The next evolutionary step for the world’s cities is to implement interconnected networks that manage big data to increase productivity and value. These ‘Smart Cities’ integrate multiple technologies to securely manage a city's infrastructure, information systems and services. This innovative use of information can help to improve the health and security of citizens by enabling sustainability, mobility, accessibility and transparency. By creating an atmosphere of synergy rather than competition, the Smart Cities of tomorrow have the potential to deliver synergies that make the city a ‘happy’ place to live.
Ultimately, the goal of building a Smart City is to improve the efficiency of services and satisfy the needs of its residents using technological tools. When buildings, power lines, gas lines, roadways, cell phones, residential systems, and so on are able to talk to one another, the gathered data can expose patterns of waste and ways to avoid it. As such, a Smart City’s integrated network is able to present information seamlessly, identifying trends and problems as soon as they arise. This enables local government departments to adapt and adjust services to provide solutions.
For example, the Songdo International Business District (Songdo IBD) is a brand new Smart City built on 600 hectares (1,500 acres) of reclaimed land southwest of Seoul, South Korea. Built to achieve the former President Lee Myung-bak's vision to promote a green and low-carbon agenda following 60 years of reliance manufacturing, the Songdo IBD uses fully integrated smart infrastructure to drive efficiency and help achieve sustainability goals. As a result, the city boasts a waste collection system that eliminates the need for waste trucks, has numerous charging stations for electric vehicles and smart infrastructure that is designed to eventually support automated vehicles. In addition, Songdo IBD is now the second city in the world to have all of its major buildings pass, or surpass, Leadership in Energy and Environmental Design’s (LEED) requirements.
In Dubuque, Iowa, in the U.S, the ‘Smart Cities in A Box’ initiative reduces water use and increases leak detection using sensor-dependant networks. While their ‘System Dynamics for Smarter Cities’ strategy allows planners to model the effects of different policy choices on systems such as the economy, housing, education, public safety, transportation and health care might interact.
To build an effective Smart City – whether it be from scratch like Songdo IBD or retrofitting an established city - collaboration of almost every stakeholder across a community and economy is vital. If the network has a gap in data or information flow, it will prevent synergistic benefits. Therefore, it is crucial that a culture of collaboration and partnership is built and nurtured.
However, this is not an easy task. As Brookings Institution’s Bruce Katz states, the biggest obstacle for urban planners to using Fourth Industrial Revolution (4IR) technologies to build Smart Cities is fragmentation of governmental bodies. He says the U.S. has “19,492 units of general purpose municipal governments, 13,051 school districts, and 37,381 special authorities”, pointing out that most of these units have separate public data systems that use different infrastructures that is isolated and unable to communicate on an inter-department level.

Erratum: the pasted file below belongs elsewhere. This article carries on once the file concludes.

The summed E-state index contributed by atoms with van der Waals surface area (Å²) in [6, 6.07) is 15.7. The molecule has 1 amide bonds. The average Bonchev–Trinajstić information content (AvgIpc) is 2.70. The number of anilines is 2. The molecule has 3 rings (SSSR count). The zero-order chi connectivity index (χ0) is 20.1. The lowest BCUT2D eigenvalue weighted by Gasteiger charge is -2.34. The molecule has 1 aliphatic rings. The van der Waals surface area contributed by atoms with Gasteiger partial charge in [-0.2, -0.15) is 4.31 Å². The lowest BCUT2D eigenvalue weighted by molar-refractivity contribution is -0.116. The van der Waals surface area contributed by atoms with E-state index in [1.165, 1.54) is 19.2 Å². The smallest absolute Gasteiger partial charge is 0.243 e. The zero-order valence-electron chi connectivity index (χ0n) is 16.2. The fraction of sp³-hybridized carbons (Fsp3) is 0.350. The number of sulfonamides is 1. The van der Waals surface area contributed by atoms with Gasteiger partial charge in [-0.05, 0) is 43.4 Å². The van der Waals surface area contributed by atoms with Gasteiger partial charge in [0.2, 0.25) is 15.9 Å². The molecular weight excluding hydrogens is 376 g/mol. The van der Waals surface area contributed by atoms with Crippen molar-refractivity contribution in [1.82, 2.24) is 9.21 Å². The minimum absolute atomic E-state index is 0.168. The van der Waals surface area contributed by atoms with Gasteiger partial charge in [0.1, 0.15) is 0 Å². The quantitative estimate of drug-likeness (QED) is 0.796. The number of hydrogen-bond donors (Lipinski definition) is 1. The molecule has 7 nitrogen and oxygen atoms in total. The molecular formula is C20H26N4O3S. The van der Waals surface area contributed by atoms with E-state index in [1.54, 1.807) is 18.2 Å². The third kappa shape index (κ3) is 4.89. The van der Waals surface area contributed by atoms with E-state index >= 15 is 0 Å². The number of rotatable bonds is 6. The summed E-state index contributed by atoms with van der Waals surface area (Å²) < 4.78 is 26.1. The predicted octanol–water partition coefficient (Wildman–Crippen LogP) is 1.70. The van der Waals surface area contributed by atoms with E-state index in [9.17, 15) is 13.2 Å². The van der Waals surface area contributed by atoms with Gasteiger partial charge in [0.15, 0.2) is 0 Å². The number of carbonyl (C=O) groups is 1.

Therefore, collaboration must evolve to allow business and departments to leverage each other’s strengths as a symbiotic network. Creating a culture of collaboration requires clear direction, positive reinforcement, and perseverance. It requires a shift that could take years of redefining priorities and attitudes in order to eradicate competition and silos in favour for working together and acknowledgement of the mutual benefits this brings. Indeed, organisations that refuse to collaborate, and instead retain a competitive stance, will miss out on the forward-thinking partnerships and innovative ideas set to power the smart cities of tomorrow.,
Incentives can help drive collaboration and encourage positive behaviour, although first deterrents to collaboration must be removed. This may require changing reporting structures or conflicting objectives and making sure that isolated, specialised silos are broken down. This is because when different businesses, or even departments within the same organisation become highly specialised, it can prevent communication and productivity.
By making sure employees throughout a business and an industry understand what the others are doing, specialisation can be replaced with networking, creating new avenues for collaboration and profitability. For example, not only does collaboration across a discipline align priorities, it can aid the development of more successful training programs, allowing industries to create a more prepared workforce and facilitating lower unemployment. Once the value potential in collaborating in order to build interconnectivity is understood, the possibilities are endless. Indeed, the research firm IDC estimates the smart infrastructure industry could bring in $122 billion over the next two years.
Smart Cities are the embodiment of the fourth Industrial Revolution. They bring together every element of connectivity, the internet and big data in order to drive efficiency and well-being for those choosing to reside in them. In order to achieve the goals of building, or retrofitting a Smart City, all areas of that economy must work together with the common goal of achieving efficiency, value and productivity. By turning competition on its head, collaboration has the potential to secure higher financial and societal gains. As the old adage says, two heads are better than one.
If you have any questions